Epperson goes on to stay that a non-millennial’s portfolio is 23% cash, 15% fixed income, 46% stocks and 16% other.
Next in the video comes my favorite part. “Now, many millennials are overwhelmed with student loan debt and credit card debt,” she said. “They face the prospect of diminished social security benefits in the future and they won’t easily reach their financial goals by hoarding cash.”
So, just to be clear, Epperson is suggesting that instead of paying down their overwhelming debt, millennials should just go ahead and invest in the stock market because they’re missing out on this amazing rally that the stock market has been on since the financial crisis abated.
Let’s forget the fact that you just said, not 45 seconds ago, that millennials saw their parents’ wealth disappear in an instant, and that you are now telling them that investing in this financial system is the way to go.
Are you really that confused as to why millennials are hoarding their money?
They saw what happened in 2008. They know. They were there. They don’t trust Wall Street, and why should they?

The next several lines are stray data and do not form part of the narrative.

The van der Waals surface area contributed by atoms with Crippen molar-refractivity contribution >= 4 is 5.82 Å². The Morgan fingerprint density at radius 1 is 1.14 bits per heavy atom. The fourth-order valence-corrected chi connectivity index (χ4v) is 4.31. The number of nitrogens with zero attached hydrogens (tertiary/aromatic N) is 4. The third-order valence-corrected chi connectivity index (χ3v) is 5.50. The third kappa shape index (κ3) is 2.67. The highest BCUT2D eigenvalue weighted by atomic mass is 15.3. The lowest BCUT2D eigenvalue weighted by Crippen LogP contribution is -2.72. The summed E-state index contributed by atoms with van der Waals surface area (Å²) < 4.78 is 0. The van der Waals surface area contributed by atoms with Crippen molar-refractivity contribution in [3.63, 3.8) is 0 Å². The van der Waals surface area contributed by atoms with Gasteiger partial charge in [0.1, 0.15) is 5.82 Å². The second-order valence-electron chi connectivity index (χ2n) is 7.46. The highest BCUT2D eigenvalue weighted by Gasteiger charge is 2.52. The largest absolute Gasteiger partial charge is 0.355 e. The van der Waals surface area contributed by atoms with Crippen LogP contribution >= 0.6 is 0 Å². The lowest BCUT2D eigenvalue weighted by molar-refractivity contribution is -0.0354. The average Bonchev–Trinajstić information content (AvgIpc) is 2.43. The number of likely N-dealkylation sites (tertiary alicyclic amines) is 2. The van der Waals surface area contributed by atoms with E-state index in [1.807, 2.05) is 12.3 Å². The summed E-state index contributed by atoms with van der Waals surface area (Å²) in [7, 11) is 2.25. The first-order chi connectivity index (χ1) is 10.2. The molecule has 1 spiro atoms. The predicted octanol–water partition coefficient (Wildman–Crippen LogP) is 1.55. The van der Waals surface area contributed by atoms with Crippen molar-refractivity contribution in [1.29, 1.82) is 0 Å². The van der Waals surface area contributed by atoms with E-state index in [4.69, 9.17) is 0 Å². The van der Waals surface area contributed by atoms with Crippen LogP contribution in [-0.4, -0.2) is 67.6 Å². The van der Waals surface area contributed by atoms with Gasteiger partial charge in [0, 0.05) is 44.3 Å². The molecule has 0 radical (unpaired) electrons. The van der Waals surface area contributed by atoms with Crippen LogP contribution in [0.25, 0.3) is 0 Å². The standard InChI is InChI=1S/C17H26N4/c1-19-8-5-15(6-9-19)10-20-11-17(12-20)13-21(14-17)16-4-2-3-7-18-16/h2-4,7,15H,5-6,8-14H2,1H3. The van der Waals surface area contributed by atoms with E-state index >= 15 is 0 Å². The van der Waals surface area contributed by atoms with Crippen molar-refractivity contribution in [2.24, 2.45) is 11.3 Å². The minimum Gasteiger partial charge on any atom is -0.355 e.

Millennials are a generation of do-it-yourselfers. Why would they trust the same people who screwed up our country’s financial system to not screw it up again?
Those who forget history are doomed to repeat it, right?
And by the way, how do you expect millennials to be able to buy a home if all of their money is tied up in the stock market anyway? Regardless of their debt-to-income ratios being astronomical (thanks to the rapidly exploding cost of college), they still need money for a down payment.
But let’s not worry about saving for a down payment. Let’s invest in a market so complex that those of us who work in the financial industry barely understand it sometimes.
But lest we think of millennials (as a collective, mind you) as financially ignorant, Epperson joins her fellow CNBC cohorts to talk about how millennials are SUCH GREAT SAVERS AND HOW WE CAN ALL LEARN A LESSON FROM THEM!!!!